I mashed up #FFC52 34 with Naomi Harvey’s inaugural song lyric prompt and the Woegman’s Trope-tastic Thursday #002. It’s heavy for #FFC52, light for song lyric and just right for Trope-tastic Thursday. Here are 958 words:


“Miss, you have ten seconds to get your shit together. We’re evacuating this building.”

I looked up at the man outfitted in digital camo, wielding an AR-15 with an odd-looking scope on it.

“It’s a TrackingPoint precision-guided smart weapon.” He said when he noticed me staring at his weapon. “You’re outta time, let’s go.”

As we ran for the exit, I pondered aloud. “What the hell’s a precision-guided smart weapon?”

I must’ve said it too loud because he responded. “I can tap the smart trigger and the scope paints the target. When the shot is perfect, the weapon fires automatically.”

“Bad ass,” I said in wonderment.

“Bad ass,” he declared.

As we cleared the perimeter around the building, the soldier spoke into a microphone. “Unit seven-foxtrot clear.” Time seemed to stretch. The building appeared to vibrate and suddenly it was gone. I suppose my brain couldn’t comprehend what my eyes were seeing, so it interpreted it as vibrating. I admittedly wasn’t an expert in quantum demolition. I suppose they could’ve waited, the building was liable to fall anyway. All that was left was a small cloud of dust. It moved rapidly over the landscape, raining down on the parched earth. The spoiled land was a maze of cracks that ran up to the sea, if there’d been a sea. I’d not seen a body of water and my grandmother had not as well.

* * *

I trudged home. Home was what I called it. I’d heard stories about what a proper home was. Mine certainly wasn’t. I thought as I pulled back my “door.” I had to be careful to not touch the rust. I’d heard rust carried diseases. As I pulled back the corrugated metal, I heard the tell-tale sound of a shotgun cock.

“Vanessa, it’s me,” I called out.

“Sandra? What are you doing here this early?”

She put the shotgun down and I walked to her wheel chair and kissed her. I smiled and whispered, “Shouldn’t my wife have dinner waiting for me?”

She stuck her tongue out at me before replying, “By that same logic, you’d need to cook for me.”

I laughed and rummaged in our supplies for a meal, ready to eat.

“Ugh!” I lamented, “Beef Stroganoff.”

Vanessa groaned. “I wonder what beef actually tastes like.”

My retort was interrupted by a knock on the door. Vanessa picked up the shotgun and nodded. I opened the door and saw a man dressed in an expensive suit.

“Ma’am.” He looked over me and spoke to Vanessa. “Vanessa?”

Vanessa replied by cocking the shotgun. He held his hands up. “Can I come in?”

“I have nothing to say to you,” she sneered.

“Look, I’ve never agreed with what happened to you.”

I’d seen this argument before. Vanessa’s brother came around every few years. He wasn’t openly hostile like so many, but her stigma affected him nonetheless.

Vanessa laughed. “You chose to stay with mother and father.”

“That doesn’t matter any more. Mother and father died in a terrorist event.”

Vanessa blinked.

Her brother licked his lips and continued. “You’re the elder child, the magistrate needs you to sign off on their estate.

“I bet he does.”

Her brother looked at me and knelt beside her. “If you’d just be like everyone else, I’m sure your part of the estate wouldn’t be forfeited.”

“Get out of my house!” She screamed.

“This isn’t even a house!” He retorted. “You don’t have to live this way!”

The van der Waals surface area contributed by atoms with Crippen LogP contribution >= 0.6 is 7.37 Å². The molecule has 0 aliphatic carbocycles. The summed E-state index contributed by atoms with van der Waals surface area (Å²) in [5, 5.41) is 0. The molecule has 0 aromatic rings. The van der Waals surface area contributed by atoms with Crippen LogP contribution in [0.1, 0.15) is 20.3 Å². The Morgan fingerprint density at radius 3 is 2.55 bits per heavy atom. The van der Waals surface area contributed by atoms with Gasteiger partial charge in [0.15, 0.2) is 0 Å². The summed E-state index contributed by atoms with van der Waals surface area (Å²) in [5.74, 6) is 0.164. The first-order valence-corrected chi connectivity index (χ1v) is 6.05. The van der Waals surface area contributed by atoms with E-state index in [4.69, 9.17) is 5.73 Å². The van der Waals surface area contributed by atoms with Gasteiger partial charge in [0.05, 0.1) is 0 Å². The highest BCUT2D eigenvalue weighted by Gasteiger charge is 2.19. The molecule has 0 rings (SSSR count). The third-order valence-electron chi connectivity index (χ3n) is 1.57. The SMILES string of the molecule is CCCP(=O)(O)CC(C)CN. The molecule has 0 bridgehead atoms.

Vanessa spat at him. “If only I deny who I am. That’s what you believe.”

Her brother stormed out and fixed me an icy stare. “I hope you’re happy together.”

* * *

“We could at least see the magistrate.”

Vanessa stared at me. “You of all people?” She asked incredulously.

I spread my hands. “People don’t know about me. With you it’s obvious.”

She looked away, but I continued. “I love you the way you are…”

“But?” Her eyes were cold.

“But nothing!” I cried out. “Maybe the magistrate can be bought. We wouldn’t be the first ones…”

Vanessa sighed. “Fine! We’ll see the magistrate, but I’ll not change who I am for anyone.” Her eyes teared up. “I thought you’d understand.”

I rushed to her and caressed her cheek. “I know discrimination, just as you do.”

She patted my hand. “We’ll see the magistrate tomorrow.”

* * *

“Vanessa.” The magistrate shook her hand first, and mine afterward.

“Am I correct in assuming there are no recording devices here?” Vanessa asked.

The magistrate patted a device on his desk.

Vanessa nodded. “I’ll consider signing off on the estate, but…”

The magistrate looked first to me then to Vanessa. “The stigma?”

Vanessa nodded.

“There are…” he looked at us again. “steps that can be taken.”

“And we can live our lives as we wish?”

The magistrate leaned forward. “Your estate has enough capital, you could do almost anything.”

I looked to Vanessa and she nodded. I rolled up my sleeve to reveal my mangled arm.

“You too?” The magistrate’s eyes went wide. “I don’t mean to judge, but…”

“Then don’t.” I replied. “Vanessa and I will not have our deformities corrected. We were both born this way, as God intended.”

The magistrate gathered forms on his desk. “You realize a significant portion of your estate will be dedicated to hiding your, ah, disfigurement?”

Vanessa nodded.

“You and your wife will need to be ever vigilant.”

We both nodded.

“Okay.” He handed me a tablet. “I’ll need Vanessa to sign this.”

I brought the tablet to her and she pressed her thumb on a square. I handed it back to the magistrate. He glanced at the display and said, “Welcome to your new life.”

About Mark Gardner

Mark Gardner lives in northern Arizona with his wife, three children and a pair of spoiled dogs. Mark holds a degrees in Computer Systems and Applications and Applied Human Behavior. View all posts by Mark Gardner

7 responses to “Discrimination

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